One of Maui’s most notable conservation success stories is the D.T. Fleming Arboretum. Plants that have failed to reproduce elsewhere have thrived in the arboretum, a haven for 150 species, 40 of which are rare and endangered, said Ginger Vockrodt-Gannon, a granddaughter of Fleming.

Fleming had seen many native species decline, and hoped to create an arboretum for endangered native plants. In 1950, Ed Baldwin of Ulupalakua Ranch gifted Fleming with the 17 acres for the arboretum, out of gratitude after Fleming introduced the gall fly to control a poisonous plant that was making the ranch’s livestock sick. Nestled in Pu’u Mahoe, which means “twin craters,” it’s Hawaii’s oldest and largest native arboretum, Vockrodt-Gannon said.

Many plants served the early Hawaiians in numerous ways. Martha Vockrodt-Moran, another Fleming granddaughter, said that some trees in the arboretum are the only seed-producing trees of their kind in existence. The arboretum sends plants out to places on Maui as well as other islands.

“Their preservation depends on our work,” Vockrodt-Moran said.

Art Medeiros, founder and director of the Auwahi Forest Restoration, said that, while great things have happened, the situation for many forests is “desperate.” On the leeward side of Maui, just under 3 percent of the original forest is left, he said. Forests in other parts of Maui are vulnerable because they rely heavily on one tree – the ohia, which is threatened by rapid ohia death.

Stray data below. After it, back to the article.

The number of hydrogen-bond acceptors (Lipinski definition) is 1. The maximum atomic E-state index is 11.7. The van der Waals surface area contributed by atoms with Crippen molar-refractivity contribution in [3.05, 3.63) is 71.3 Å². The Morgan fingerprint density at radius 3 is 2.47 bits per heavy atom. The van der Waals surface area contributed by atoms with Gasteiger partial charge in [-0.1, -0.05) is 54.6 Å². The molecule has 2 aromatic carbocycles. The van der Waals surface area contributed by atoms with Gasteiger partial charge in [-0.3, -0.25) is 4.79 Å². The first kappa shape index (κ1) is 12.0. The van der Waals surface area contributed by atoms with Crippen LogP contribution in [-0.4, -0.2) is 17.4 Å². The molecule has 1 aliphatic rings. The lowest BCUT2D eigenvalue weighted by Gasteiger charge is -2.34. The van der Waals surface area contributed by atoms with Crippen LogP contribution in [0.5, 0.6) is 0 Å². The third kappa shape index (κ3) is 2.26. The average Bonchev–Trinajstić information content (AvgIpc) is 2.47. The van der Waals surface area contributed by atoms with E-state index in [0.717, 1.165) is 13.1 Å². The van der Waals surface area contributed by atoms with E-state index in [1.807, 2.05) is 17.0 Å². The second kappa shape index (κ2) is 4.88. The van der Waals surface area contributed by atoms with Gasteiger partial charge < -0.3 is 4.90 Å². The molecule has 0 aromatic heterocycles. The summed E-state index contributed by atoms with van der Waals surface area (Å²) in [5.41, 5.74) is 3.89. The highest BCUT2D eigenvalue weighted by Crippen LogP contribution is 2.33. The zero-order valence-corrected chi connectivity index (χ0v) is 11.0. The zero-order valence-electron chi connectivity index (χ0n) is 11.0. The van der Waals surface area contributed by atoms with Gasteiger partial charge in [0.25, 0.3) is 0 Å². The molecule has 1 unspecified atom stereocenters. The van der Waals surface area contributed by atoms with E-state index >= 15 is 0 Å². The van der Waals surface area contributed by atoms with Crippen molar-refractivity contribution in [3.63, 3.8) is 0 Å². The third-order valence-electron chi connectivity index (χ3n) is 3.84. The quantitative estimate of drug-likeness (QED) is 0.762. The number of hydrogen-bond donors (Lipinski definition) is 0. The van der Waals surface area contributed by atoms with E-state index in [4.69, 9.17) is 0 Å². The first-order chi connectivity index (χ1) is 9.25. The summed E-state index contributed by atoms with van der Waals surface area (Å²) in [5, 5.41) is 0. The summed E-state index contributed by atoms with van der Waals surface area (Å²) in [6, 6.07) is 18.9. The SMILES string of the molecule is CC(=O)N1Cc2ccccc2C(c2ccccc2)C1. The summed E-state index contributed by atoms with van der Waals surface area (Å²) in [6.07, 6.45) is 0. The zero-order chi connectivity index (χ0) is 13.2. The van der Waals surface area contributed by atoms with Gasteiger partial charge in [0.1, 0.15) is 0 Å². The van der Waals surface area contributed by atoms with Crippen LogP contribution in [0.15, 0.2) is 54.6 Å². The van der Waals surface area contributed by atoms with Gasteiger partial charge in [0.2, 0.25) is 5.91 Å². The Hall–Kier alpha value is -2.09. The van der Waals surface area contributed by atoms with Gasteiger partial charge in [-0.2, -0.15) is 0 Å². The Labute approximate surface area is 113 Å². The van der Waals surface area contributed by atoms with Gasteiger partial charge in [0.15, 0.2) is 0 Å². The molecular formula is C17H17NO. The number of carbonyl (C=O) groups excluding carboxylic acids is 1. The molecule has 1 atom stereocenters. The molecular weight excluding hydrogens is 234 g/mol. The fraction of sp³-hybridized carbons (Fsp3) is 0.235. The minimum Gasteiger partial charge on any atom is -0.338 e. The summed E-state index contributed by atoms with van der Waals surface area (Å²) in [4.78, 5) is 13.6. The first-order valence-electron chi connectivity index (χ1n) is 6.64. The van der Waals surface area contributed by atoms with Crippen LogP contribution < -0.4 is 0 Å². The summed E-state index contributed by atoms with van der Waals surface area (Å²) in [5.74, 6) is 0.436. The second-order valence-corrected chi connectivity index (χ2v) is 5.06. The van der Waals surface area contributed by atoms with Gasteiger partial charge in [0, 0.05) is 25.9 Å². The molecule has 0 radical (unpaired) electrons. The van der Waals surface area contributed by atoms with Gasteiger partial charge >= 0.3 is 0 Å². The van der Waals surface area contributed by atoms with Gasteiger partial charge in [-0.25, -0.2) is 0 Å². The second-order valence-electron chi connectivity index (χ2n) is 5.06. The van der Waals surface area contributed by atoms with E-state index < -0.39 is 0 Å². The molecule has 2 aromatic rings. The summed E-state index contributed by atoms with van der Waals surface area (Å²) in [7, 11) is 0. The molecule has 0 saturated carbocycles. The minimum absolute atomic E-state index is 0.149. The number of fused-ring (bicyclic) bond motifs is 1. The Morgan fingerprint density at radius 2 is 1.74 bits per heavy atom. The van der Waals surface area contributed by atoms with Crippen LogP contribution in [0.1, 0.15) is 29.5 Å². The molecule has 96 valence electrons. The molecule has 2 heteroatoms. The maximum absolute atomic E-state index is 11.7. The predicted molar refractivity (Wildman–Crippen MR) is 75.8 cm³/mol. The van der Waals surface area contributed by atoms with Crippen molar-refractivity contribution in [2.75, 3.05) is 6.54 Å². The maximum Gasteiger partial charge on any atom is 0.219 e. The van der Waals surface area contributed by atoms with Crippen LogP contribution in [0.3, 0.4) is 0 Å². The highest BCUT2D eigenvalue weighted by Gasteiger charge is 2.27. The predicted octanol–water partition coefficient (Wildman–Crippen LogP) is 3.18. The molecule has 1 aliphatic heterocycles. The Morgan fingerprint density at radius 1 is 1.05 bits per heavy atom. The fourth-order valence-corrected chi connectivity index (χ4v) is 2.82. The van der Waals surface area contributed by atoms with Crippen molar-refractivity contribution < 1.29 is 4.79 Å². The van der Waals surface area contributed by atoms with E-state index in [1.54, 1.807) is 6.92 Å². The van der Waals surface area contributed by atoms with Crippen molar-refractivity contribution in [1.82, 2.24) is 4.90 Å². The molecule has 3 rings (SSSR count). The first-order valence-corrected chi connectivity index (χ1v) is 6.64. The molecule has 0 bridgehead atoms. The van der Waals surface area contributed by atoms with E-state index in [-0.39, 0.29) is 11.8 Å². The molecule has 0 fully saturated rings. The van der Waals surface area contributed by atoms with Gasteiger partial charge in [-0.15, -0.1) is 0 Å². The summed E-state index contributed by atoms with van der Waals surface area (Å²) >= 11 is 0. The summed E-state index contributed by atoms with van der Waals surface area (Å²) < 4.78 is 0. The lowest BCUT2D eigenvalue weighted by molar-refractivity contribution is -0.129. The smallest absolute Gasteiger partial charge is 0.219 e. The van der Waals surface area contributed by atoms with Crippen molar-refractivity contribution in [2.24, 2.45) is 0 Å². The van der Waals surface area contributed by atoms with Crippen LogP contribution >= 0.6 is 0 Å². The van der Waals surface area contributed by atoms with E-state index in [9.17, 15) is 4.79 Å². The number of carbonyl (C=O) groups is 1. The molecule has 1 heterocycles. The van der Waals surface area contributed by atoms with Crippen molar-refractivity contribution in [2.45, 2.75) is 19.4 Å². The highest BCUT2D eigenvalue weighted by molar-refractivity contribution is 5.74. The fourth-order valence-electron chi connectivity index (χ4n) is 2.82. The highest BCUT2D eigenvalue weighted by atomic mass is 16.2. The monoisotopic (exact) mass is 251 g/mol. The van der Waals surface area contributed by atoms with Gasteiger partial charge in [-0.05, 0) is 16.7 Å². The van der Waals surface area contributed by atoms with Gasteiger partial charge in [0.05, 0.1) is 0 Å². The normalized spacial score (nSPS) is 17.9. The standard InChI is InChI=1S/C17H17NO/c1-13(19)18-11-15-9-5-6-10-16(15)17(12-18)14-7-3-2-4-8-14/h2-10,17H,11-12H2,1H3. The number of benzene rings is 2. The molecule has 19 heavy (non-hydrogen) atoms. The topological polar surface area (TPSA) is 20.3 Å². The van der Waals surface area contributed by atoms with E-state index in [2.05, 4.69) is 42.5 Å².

“All of our forests are falling apart,” he said.

Medeiros, however, sees hope where many never thought possible, in the Auwahi Forest. When Medeiros visited the forest in the mid-1980s, it was like a museum – nothing on display was alive. However, in 1996, the Fish and Wildlife Service had $10,000 left in its budget, and offered to fund one of Medeiros’ projects. Medeiros approached the Erdman family, which owned the ranch land where the forest was located. The Erdmans gave him 10 acres to work on. Now, the forest covers 181 acres, 56 of which are restored. After 20 years, two-thirds of the tree species reproduce naturally. Some of them haven’t done so in over a century, Medeiros said.

“It’s like seeing a dead person rise,” he said.

When it comes to preservation, Hawaii can serve as a lesson in both its struggles and successes, experts explained. People once thought invasive species were only a problem in Hawaii, Medeiros said. Now, however, they recognize that invasive species plague all continents, including Antarctica. Catherine Davenport, a plant quarantine inspector for the state Department of Agriculture, said that seeing the successes of places like the Auwahi Forest can encourage others to do the same.

“People need inspiration that it can be done,” Davenport said.

* Colleen Uechi can be reached at